A fluke or not? Well, IBD is a solid pollster with a good track record. And there are multiple national polls out there right now showing the four-way race very tight. (Although there’s also a cluster that shows Hillary ahead comfortably, as noted yesterday.) The last three surveys have Trump ahead by one (Rasmussen), Clinton ahead by two (Fox News), and now IBD with a 39/39 dead heat. You know all about Trump’s ceiling at this point: He’s topped 40 percent just once in the last 10 surveys and is under that mark again in IBD’s data. What’s interesting, though, is that Hillary’s ceiling seems to be dropping too and may drop even further next week after today’s revelation of the FBI interview notes. She’s cracked 42 percent just once in those same 10 polls and has been at 41 percent or worse in the last three. We may be set for a 40/39 four-way race until the debates.
One quirk of the IBD data is that it doesn’t replicate the trend of Trump remaining flat while Hillary’s numbers decline. It’s the opposite here, actually. Hillary was at 39 percent a month ago and remains there now. It’s Trump who’s gained four points since August to tie her.
The IBD/TIPP Poll results show Trump made solid gains among independents, going from 36% support last month to 44% this month
“We also see a significant spike in enthusiasm among Republicans — the ‘silent majority’ is turning into a ‘vocal majority,’ ” Mayur said. “Republicans’ interest level at 88% is significantly higher than Democrats’ at 80%…
Clinton, in contrast, has been hit by damaging revelations in newly released emails about the unseemly relationship between the Clinton Foundation and the State Department during her tenure as secretary of state. The news appears to be taking its toll…
In other bad sign for Clinton, the share of her supporters who say they back her “strongly” dropped from 51% in August to 44% in September. Trump, on the other hand, saw his strong support climb from 47% to 50%.
The number who say Hillary is dishonest has risen four points while Clinton’s favorability is down three. That being so, it’s curious that she hasn’t lost anything in her overall share of the vote. Maybe 39 percent is her absolute floor? It could be that the dirt on the Clinton Foundation is doing less to damage her by peeling off her voters than it is to reconcile Republicans and independents who are leery of Trump to the idea of him as the least bad option. I’ve never thought there were that many true #NeverTrumpers but have always believed there are plenty of “ew, Trump, really?” right-wing voters who need some convincing to pull the lever for him but are open to doing so. The best argument for President Trump is, was, and always will be Hillary’s ineffable sleaziness. When you get a news cycle that reminds Republicans and indies of that, some of them are bound to shift right.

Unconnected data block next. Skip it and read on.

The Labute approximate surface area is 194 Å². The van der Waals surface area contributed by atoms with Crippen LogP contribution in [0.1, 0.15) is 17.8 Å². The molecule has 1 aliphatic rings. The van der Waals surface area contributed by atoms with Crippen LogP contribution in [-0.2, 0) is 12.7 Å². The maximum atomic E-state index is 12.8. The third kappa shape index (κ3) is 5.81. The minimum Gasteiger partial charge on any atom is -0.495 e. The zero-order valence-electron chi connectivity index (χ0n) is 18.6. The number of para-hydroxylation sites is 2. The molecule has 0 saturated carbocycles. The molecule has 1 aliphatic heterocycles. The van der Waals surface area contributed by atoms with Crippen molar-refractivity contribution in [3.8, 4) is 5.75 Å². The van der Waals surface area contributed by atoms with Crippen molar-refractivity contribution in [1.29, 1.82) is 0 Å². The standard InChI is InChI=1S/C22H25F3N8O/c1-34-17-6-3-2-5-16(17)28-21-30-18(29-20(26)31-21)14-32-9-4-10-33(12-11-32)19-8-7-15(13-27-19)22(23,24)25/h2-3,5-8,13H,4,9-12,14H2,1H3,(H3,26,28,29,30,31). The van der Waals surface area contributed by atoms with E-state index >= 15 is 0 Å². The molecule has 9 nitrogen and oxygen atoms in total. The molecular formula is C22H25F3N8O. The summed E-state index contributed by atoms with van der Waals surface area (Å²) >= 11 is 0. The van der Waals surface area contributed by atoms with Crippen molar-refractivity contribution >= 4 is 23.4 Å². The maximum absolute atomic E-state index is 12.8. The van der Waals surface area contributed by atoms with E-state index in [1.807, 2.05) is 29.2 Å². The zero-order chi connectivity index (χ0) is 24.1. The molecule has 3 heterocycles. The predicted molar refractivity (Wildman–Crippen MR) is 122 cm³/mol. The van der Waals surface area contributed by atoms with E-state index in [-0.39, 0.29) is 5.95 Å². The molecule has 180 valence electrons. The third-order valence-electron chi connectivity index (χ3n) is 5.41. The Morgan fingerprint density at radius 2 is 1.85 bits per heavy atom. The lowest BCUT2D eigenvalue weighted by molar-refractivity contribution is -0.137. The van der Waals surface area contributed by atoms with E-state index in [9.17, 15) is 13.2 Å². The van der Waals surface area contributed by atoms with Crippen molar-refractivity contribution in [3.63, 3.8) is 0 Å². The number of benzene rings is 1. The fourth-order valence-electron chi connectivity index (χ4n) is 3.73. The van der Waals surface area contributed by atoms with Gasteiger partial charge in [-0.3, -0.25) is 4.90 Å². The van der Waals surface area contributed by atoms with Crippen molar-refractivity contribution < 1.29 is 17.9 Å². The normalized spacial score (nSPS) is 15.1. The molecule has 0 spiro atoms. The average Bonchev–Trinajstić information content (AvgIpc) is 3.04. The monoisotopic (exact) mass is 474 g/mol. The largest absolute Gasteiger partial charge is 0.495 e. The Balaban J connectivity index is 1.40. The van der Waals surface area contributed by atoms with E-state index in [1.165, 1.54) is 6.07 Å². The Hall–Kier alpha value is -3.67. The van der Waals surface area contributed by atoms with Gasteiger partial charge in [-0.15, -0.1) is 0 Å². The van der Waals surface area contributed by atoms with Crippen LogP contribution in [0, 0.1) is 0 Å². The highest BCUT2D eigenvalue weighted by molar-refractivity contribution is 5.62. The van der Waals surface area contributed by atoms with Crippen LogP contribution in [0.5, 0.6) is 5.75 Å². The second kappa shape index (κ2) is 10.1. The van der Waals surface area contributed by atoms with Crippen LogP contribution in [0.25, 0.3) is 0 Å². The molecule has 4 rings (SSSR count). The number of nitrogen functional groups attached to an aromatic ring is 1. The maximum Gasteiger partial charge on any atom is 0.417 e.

Since we’re sifting through polls, here’s an interesting question from Pew’s new one. When supporters of each nominee are asked whether they’re voting for him/her or against the other party’s candidate, Hillary voters split 53/46 in saying they’re for her while Trump voters split 44/53 in saying they’re against Hillary. That fits with my theory that bad news for Hillary energizes Trump voters more so than good news for Trump does. Since reluctant Trumpers are being driven by their opposition to Clinton, occasional reminders in the news of why they dislike her help drive his numbers. But check out the results by age when you ask the for/against question:
By far the smallest number of “for” votes for either candidate among any demographic is Hillary’s share of the 18-29 vote — which is a striking result given that Hillary leads Trump big among that group in nearly every poll. Hillary’s younger supporters are conspicuously lukewarm about her, much more so than Trump’s younger supporters are about him. But she crushes him among that demographic overall because, one can only assume, the number of young voters who are voting mainly against Trump is immense. To put that in a more straightforward way, a Republican nominee who was less offensive to young adults might well be competitive in that group this year due to the ambivalence so many members feel towards Hillary. But Trump is Trump, so here we are.
Here’s Michele Bachmann warning #NeverTrumpers that a Hillary victory might make this the last competitive election America ever has due to Clinton’s plan to amnestize many millions of Democratic-supporting Mexican illegals. It’s a matter of demographics, she says. (A Latino Decisions poll of Latino voters out today has Clinton leading Trump 70/19, which would put her ahead of Obama’s landslide pace among that group in 2012.) Point taken, although America’s gradual demographic trend towards a majority-minority electorate will produce that same outcome in a few decades anyway unless the GOP figures out a way to be more competitive with minority voters. What does Bachmann recommend on that score? Trumpism?